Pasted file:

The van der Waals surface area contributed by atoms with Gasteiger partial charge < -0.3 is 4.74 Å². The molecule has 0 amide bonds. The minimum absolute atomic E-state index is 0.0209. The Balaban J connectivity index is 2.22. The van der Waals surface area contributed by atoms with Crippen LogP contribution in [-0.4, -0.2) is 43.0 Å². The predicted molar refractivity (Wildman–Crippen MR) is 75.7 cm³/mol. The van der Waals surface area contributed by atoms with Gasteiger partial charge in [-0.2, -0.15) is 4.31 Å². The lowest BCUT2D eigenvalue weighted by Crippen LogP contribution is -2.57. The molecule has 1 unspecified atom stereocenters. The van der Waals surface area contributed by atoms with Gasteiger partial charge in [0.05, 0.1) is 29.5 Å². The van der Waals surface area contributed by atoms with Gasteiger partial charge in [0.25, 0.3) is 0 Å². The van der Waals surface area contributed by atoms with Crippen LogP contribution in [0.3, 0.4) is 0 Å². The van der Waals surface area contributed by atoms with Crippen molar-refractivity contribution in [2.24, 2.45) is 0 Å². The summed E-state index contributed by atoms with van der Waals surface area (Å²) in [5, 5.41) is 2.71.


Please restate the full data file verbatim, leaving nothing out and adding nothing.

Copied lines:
The van der Waals surface area contributed by atoms with Gasteiger partial charge < -0.3 is 4.74 Å². The molecule has 0 amide bonds. The minimum absolute atomic E-state index is 0.0209. The Balaban J connectivity index is 2.22. The van der Waals surface area contributed by atoms with Crippen LogP contribution in [-0.4, -0.2) is 43.0 Å². The predicted molar refractivity (Wildman–Crippen MR) is 75.7 cm³/mol. The van der Waals surface area contributed by atoms with Gasteiger partial charge in [-0.2, -0.15) is 4.31 Å². The lowest BCUT2D eigenvalue weighted by Crippen LogP contribution is -2.57. The molecule has 1 unspecified atom stereocenters. The van der Waals surface area contributed by atoms with Gasteiger partial charge in [0.05, 0.1) is 29.5 Å². The van der Waals surface area contributed by atoms with Gasteiger partial charge in [0.25, 0.3) is 0 Å². The van der Waals surface area contributed by atoms with Crippen LogP contribution in [0.3, 0.4) is 0 Å². The van der Waals surface area contributed by atoms with Crippen molar-refractivity contribution in [2.24, 2.45) is 0 Å². The summed E-state index contributed by atoms with van der Waals surface area (Å²) in [5, 5.41) is 2.71.